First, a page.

Finally I came across an interesting bike rack with a boldly painted message:

Bike Palatka


This is a city ready to embrace the Palatka-Lake Butler Trail under development as well as the Palatka-St. Augustine Trail. Or maybe they’re just preparing for the upcoming Palatka Bicycle Festival on April 9-10. In any case, the bikes got my attention.

Santos Trail: Marion County

I’ve always thought of Santos as a place with trails for bicycling and horseback riding, but last month when I received my weekly email from All Trails, it suggested the Santos Trail in Belleview as one to hike. Sure enough, when we pulled in to the parking lot of the Santos Trailhead, it was clearly marked for hiking.


Restrooms, a water fountain and picnic tables are available at the trailhead. The well maintained trails begin near the campground and cross paths with those designated for bikes and horses, but never share the same route. The out and back trail covers a distance of 3.4 miles round trip making it a nice way to get out for a short walk while experiencing part of the Florida Trail.


We enjoyed our first hike at Santos so much we decided to take Luna with us a couple of weeks later. A true, blue, city dog who spends most of her time inside, Luna had quite a day on the trail briskly walking all the way out, but then slowing considerably on the way back, and did she ever sleep when we returned home.


Less than twenty minutes from our house, the Santos Trail will be one we walk regularly, and it may be time to try the bike trail as well.

Happy Birthday to my Water State Guy

Florida is known as the water state: swamps, streams, rivers, bays, oceans, beaches…it’s an endless interconnection of water of all types. ~Clyde Butcher

As a girl from Indiana transplanted in the Sunshine State, I married a born and raised Floridian who introduced me to the wonders of the water state. So today on John’s birthday, I’d like to wish him a year full of more adventures on the water.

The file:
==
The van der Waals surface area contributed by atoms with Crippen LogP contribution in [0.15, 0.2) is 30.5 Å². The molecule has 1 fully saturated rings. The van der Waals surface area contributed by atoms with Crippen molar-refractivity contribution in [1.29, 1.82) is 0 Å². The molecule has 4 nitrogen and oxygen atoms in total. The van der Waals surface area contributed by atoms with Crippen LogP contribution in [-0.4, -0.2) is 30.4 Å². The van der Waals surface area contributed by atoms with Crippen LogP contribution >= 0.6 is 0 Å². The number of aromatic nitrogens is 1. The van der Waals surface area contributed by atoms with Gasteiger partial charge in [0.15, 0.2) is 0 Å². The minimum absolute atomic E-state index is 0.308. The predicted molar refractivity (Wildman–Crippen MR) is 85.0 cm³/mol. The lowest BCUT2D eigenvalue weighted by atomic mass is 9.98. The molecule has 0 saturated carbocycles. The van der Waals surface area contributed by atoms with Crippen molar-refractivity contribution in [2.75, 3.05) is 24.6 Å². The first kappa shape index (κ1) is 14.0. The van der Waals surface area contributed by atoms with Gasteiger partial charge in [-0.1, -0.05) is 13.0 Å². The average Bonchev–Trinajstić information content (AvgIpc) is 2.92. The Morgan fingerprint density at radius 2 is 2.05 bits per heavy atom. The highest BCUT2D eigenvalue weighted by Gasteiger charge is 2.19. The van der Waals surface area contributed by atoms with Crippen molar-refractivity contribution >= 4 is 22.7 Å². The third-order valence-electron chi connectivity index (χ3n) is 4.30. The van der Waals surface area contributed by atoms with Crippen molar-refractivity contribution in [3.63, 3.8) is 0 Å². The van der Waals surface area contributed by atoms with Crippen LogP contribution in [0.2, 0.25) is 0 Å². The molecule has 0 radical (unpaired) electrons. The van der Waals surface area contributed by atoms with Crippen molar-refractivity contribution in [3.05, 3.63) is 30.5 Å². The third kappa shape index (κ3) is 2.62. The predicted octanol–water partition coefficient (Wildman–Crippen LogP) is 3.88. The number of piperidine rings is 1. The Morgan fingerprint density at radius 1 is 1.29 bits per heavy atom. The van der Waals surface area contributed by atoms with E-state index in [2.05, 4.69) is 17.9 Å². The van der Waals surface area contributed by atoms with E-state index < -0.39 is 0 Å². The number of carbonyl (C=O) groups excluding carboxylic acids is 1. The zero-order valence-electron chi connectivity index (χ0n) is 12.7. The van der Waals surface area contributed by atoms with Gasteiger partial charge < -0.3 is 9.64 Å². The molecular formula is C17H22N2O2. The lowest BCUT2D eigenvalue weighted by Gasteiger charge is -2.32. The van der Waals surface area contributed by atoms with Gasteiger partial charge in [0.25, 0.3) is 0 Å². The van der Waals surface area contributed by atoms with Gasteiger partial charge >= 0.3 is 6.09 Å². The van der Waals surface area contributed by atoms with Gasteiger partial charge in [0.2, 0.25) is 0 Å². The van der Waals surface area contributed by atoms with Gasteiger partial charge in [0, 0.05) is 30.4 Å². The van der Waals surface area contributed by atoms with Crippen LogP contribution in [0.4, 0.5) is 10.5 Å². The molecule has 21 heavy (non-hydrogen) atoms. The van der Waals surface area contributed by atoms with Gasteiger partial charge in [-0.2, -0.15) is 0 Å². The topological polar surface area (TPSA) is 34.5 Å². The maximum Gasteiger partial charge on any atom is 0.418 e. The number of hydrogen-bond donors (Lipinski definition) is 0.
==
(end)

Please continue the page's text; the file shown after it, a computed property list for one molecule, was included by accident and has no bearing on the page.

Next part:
St. Petersburg


Florida City


Crystal River


Sanibel Island


Lake Weir


Wakulla Springs




Stump Pass


Ichetucknee Springs


Lake Weir


St. Johns River


Stump Pass


Hutchinson Island


Caspersen Beach


Big Cypress Swamp


Fernandina Beach


Miami Beach

Happy birthday John, my water guy!


3 Down; 13 To Go

In 2013, John and I developed a list of 13 things we wanted to do that year. One of the main reasons we developed this list was to make sure we got out and did things instead of wasting away free time just sitting around the house. As a result, we spent Thanksgiving in NYC where we watched the Macy’s Thanksgiving Day Parade, we watched the sunrise over the Atlantic and the sunset over the Gulf of Mexico in the same day, I caught an 8lb. bass and my first snook and we saw sea turtles hatch on Fernandina Beach.

We enjoyed making and completing a yearly bucket list so much that it’s become a tradition. We checked off the items on our 14 in 14 and 15 in 15 lists the past two years so of course, this year, we’re working on our 16 in 16 list. So far, we attended a Jackson Browne concert and a took a daycation in St. Petersburg.

Last weekend, we completed the third item on this year’s list when we spent the weekend in Miami watching Hurricane baseball. Devoting three days to college baseball between two top ten teams is really just too good to pass up. And of course, since Miami is one of our favorite places, it was really a no brainer to add the Gator v Hurricane baseball series to the list for 2016.

College baseball and world famous milkshakes.

As Hurricane fans, we would have preferred a different outcome on the Friday and Sunday games when the home team’s bats were cold, but Saturday’s game reminded the Gators not to take the team to the south for granted.



This year we not only watched baseball, but since the Hurricanes were hosting the University of Louisville basketball team, we saw two top ACC teams battle in front of the sold out Bank United Center crowd. Our first UM basketball game resulted in a win for the Hurricanes, and it definitely won’t be the last. What a great bonus to our college sports weekend!